Lady-In-Waiting Venus Shells (Ridged Clam)

The Lady-in-waiting Venus (Chionopsis intapurpurea) Conrad, 1849
Family Veneridae

The Lady-in-waiting Venus (Chionopsis intapurpurea) shells are easily found on S. Hutchinson Island beaches. Besides the white ridged shells with brown patterns are shells that are pure white, off white, pinkish, yellow to orange, grey and black.

Patterned Lady-In Waiting Venus Shells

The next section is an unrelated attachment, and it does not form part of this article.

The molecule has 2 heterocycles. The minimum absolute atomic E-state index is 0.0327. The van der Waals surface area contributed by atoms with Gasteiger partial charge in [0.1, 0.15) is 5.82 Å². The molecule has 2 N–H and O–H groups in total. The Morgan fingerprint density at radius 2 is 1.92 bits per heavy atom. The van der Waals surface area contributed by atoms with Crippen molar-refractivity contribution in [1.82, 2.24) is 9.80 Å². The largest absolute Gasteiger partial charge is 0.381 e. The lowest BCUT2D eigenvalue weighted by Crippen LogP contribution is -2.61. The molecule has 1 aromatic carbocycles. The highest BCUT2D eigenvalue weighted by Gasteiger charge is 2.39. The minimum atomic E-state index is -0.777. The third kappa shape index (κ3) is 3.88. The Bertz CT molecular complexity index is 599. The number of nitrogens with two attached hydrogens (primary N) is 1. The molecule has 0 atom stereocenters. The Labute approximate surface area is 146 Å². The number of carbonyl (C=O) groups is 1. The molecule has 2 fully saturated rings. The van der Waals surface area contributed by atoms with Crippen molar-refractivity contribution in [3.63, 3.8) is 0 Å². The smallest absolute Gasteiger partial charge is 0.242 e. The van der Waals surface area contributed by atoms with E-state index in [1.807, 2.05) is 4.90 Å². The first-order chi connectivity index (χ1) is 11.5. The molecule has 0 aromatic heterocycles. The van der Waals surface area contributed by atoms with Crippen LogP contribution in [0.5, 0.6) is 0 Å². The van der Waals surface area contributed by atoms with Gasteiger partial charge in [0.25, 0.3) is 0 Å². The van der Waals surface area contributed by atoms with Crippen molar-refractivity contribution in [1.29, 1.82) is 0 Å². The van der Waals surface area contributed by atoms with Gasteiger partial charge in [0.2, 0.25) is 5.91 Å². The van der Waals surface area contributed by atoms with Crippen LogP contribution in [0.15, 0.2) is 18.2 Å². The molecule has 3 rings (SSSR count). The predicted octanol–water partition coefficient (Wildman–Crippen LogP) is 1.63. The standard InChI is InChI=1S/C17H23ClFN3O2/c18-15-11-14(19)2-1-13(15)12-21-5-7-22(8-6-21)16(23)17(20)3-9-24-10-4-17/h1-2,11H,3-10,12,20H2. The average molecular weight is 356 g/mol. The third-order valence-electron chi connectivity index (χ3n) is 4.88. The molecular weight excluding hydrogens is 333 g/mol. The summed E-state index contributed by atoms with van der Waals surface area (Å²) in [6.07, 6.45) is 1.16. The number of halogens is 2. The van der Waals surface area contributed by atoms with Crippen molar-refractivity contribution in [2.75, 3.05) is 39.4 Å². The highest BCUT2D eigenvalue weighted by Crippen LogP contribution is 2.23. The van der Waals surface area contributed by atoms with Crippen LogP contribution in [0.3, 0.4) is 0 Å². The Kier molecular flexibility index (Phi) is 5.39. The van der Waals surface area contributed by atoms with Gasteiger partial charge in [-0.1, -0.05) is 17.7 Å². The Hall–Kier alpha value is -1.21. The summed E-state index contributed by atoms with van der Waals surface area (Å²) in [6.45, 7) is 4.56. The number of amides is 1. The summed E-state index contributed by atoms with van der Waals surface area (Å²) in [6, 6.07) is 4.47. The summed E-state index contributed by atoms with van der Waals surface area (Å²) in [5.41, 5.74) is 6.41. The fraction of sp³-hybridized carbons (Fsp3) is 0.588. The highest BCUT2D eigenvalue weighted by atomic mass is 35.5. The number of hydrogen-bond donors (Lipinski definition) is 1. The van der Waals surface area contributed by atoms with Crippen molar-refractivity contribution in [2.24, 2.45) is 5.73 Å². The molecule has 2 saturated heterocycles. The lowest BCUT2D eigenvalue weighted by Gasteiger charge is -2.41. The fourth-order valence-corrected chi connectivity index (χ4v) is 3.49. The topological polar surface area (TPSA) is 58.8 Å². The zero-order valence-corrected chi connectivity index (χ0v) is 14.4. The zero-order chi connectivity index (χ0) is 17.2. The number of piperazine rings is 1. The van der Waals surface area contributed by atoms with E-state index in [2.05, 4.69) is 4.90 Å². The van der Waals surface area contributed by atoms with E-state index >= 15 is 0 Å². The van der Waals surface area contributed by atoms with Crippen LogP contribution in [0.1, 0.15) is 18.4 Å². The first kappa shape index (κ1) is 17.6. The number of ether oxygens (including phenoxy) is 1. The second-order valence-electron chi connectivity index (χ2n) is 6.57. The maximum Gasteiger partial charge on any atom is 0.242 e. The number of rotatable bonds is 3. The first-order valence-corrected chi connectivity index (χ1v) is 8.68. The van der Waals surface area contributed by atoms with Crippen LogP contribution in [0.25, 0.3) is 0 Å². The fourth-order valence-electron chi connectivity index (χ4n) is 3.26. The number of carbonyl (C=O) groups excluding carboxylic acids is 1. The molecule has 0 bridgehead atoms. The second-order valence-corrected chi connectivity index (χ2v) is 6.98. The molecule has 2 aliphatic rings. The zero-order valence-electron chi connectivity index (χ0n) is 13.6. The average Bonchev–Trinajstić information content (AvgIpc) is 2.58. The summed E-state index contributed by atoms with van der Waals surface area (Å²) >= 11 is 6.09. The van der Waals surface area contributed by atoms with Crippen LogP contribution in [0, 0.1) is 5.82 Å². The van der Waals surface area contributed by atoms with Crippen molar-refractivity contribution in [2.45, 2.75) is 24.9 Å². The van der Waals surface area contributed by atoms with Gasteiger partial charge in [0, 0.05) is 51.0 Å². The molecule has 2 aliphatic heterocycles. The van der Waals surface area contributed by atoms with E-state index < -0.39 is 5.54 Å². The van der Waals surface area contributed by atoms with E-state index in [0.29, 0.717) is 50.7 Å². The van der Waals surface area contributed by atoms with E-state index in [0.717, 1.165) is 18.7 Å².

The Lady-in-waiting Venus, Chionopsis intapurpurea (Conrad, 1849), is a member of the Venus clams family Veneridae. It's also known as the Ridged Clam shell. It measures up to about 1.5 inches. The shell valves have a characteristic sculpture of numerous, concentric ridges that are serrated on the edge. This feature gives the species its common name, as the frilly ridges apparently resemble the trimming on gowns of personal attendants (ladies-in-waiting) to female royalty. Do not mistake shells of this species for the young of the Southern Quahog (Mercenaria campechiensis) or of the Northern Quahog (Mercenaria mercenaria), which both lack the serrations on ridges and are more rounded in outline.